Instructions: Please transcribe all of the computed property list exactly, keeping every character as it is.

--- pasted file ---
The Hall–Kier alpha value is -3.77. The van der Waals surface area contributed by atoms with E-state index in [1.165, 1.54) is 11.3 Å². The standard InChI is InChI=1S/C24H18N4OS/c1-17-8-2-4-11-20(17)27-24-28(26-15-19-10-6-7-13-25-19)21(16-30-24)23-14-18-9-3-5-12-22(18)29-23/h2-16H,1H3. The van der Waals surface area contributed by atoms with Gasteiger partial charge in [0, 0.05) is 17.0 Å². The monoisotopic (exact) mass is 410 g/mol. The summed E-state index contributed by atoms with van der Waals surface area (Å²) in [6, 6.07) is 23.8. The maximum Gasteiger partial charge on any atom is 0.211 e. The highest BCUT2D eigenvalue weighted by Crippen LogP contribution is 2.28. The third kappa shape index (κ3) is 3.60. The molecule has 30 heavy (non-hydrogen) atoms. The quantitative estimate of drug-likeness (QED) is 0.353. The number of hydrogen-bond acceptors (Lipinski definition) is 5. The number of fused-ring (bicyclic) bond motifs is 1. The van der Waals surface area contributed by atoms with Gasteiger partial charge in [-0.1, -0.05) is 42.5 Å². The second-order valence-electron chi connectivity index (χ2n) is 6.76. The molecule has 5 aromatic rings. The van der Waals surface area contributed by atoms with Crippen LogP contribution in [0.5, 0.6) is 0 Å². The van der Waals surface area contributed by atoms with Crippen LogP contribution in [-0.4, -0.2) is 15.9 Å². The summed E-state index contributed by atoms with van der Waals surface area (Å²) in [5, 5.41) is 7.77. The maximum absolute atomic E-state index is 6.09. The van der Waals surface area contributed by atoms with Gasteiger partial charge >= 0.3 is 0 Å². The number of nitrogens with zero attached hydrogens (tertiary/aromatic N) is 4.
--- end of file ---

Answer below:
The Hall–Kier alpha value is -3.77. The van der Waals surface area contributed by atoms with E-state index in [1.165, 1.54) is 11.3 Å². The standard InChI is InChI=1S/C24H18N4OS/c1-17-8-2-4-11-20(17)27-24-28(26-15-19-10-6-7-13-25-19)21(16-30-24)23-14-18-9-3-5-12-22(18)29-23/h2-16H,1H3. The van der Waals surface area contributed by atoms with Gasteiger partial charge in [0, 0.05) is 17.0 Å². The monoisotopic (exact) mass is 410 g/mol. The summed E-state index contributed by atoms with van der Waals surface area (Å²) in [6, 6.07) is 23.8. The maximum Gasteiger partial charge on any atom is 0.211 e. The highest BCUT2D eigenvalue weighted by Crippen LogP contribution is 2.28. The third kappa shape index (κ3) is 3.60. The molecule has 30 heavy (non-hydrogen) atoms. The quantitative estimate of drug-likeness (QED) is 0.353. The number of hydrogen-bond acceptors (Lipinski definition) is 5. The number of fused-ring (bicyclic) bond motifs is 1. The van der Waals surface area contributed by atoms with Gasteiger partial charge in [-0.1, -0.05) is 42.5 Å². The second-order valence-electron chi connectivity index (χ2n) is 6.76. The molecule has 5 aromatic rings. The van der Waals surface area contributed by atoms with Crippen LogP contribution in [0.5, 0.6) is 0 Å². The van der Waals surface area contributed by atoms with Crippen LogP contribution in [-0.4, -0.2) is 15.9 Å². The summed E-state index contributed by atoms with van der Waals surface area (Å²) in [5, 5.41) is 7.77. The maximum absolute atomic E-state index is 6.09. The van der Waals surface area contributed by atoms with Gasteiger partial charge >= 0.3 is 0 Å². The number of nitrogens with zero attached hydrogens (tertiary/aromatic N) is 4.